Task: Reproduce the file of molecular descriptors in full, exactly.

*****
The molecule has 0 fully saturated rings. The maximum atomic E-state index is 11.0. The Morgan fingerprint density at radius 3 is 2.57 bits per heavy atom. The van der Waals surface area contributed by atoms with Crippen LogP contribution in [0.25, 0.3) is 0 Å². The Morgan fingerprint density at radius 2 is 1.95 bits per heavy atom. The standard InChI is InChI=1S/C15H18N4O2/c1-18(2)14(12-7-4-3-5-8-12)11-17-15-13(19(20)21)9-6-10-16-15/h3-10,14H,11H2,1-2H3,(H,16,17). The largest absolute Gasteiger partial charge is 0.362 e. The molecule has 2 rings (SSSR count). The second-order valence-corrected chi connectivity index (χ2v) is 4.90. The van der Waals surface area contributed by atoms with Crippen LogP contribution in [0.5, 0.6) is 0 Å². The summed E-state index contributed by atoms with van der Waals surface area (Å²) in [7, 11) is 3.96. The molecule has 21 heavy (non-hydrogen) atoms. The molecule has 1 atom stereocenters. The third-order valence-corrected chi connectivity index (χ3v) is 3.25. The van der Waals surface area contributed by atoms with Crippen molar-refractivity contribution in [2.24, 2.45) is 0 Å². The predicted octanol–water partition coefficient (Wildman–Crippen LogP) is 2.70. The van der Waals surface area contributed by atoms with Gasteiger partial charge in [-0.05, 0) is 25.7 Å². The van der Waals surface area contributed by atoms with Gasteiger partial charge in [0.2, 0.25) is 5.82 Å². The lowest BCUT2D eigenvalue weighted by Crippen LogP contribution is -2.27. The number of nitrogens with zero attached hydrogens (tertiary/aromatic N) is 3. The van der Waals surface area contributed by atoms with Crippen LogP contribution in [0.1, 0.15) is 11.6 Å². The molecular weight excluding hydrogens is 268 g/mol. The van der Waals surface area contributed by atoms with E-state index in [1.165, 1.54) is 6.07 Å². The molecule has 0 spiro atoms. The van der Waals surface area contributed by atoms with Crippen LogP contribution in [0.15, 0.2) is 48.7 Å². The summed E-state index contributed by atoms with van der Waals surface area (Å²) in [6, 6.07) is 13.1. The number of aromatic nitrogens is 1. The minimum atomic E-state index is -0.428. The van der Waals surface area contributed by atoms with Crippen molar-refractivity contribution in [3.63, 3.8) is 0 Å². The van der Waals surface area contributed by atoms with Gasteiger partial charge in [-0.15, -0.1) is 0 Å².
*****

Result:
The molecule has 0 fully saturated rings. The maximum atomic E-state index is 11.0. The Morgan fingerprint density at radius 3 is 2.57 bits per heavy atom. The van der Waals surface area contributed by atoms with Crippen LogP contribution in [0.25, 0.3) is 0 Å². The Morgan fingerprint density at radius 2 is 1.95 bits per heavy atom. The standard InChI is InChI=1S/C15H18N4O2/c1-18(2)14(12-7-4-3-5-8-12)11-17-15-13(19(20)21)9-6-10-16-15/h3-10,14H,11H2,1-2H3,(H,16,17). The largest absolute Gasteiger partial charge is 0.362 e. The molecule has 2 rings (SSSR count). The second-order valence-corrected chi connectivity index (χ2v) is 4.90. The van der Waals surface area contributed by atoms with Crippen LogP contribution in [0.5, 0.6) is 0 Å². The summed E-state index contributed by atoms with van der Waals surface area (Å²) in [7, 11) is 3.96. The molecule has 21 heavy (non-hydrogen) atoms. The molecule has 1 atom stereocenters. The third-order valence-corrected chi connectivity index (χ3v) is 3.25. The van der Waals surface area contributed by atoms with Crippen molar-refractivity contribution in [2.24, 2.45) is 0 Å². The predicted octanol–water partition coefficient (Wildman–Crippen LogP) is 2.70. The van der Waals surface area contributed by atoms with Gasteiger partial charge in [-0.05, 0) is 25.7 Å². The van der Waals surface area contributed by atoms with Gasteiger partial charge in [0.2, 0.25) is 5.82 Å². The lowest BCUT2D eigenvalue weighted by Crippen LogP contribution is -2.27. The number of nitrogens with zero attached hydrogens (tertiary/aromatic N) is 3. The van der Waals surface area contributed by atoms with Crippen LogP contribution in [0.1, 0.15) is 11.6 Å². The molecular weight excluding hydrogens is 268 g/mol. The van der Waals surface area contributed by atoms with E-state index in [1.165, 1.54) is 6.07 Å². The molecule has 0 spiro atoms. The van der Waals surface area contributed by atoms with Crippen LogP contribution in [0.15, 0.2) is 48.7 Å². The summed E-state index contributed by atoms with van der Waals surface area (Å²) in [6, 6.07) is 13.1. The number of aromatic nitrogens is 1. The minimum atomic E-state index is -0.428. The van der Waals surface area contributed by atoms with Crippen molar-refractivity contribution in [3.63, 3.8) is 0 Å². The van der Waals surface area contributed by atoms with Gasteiger partial charge in [-0.15, -0.1) is 0 Å².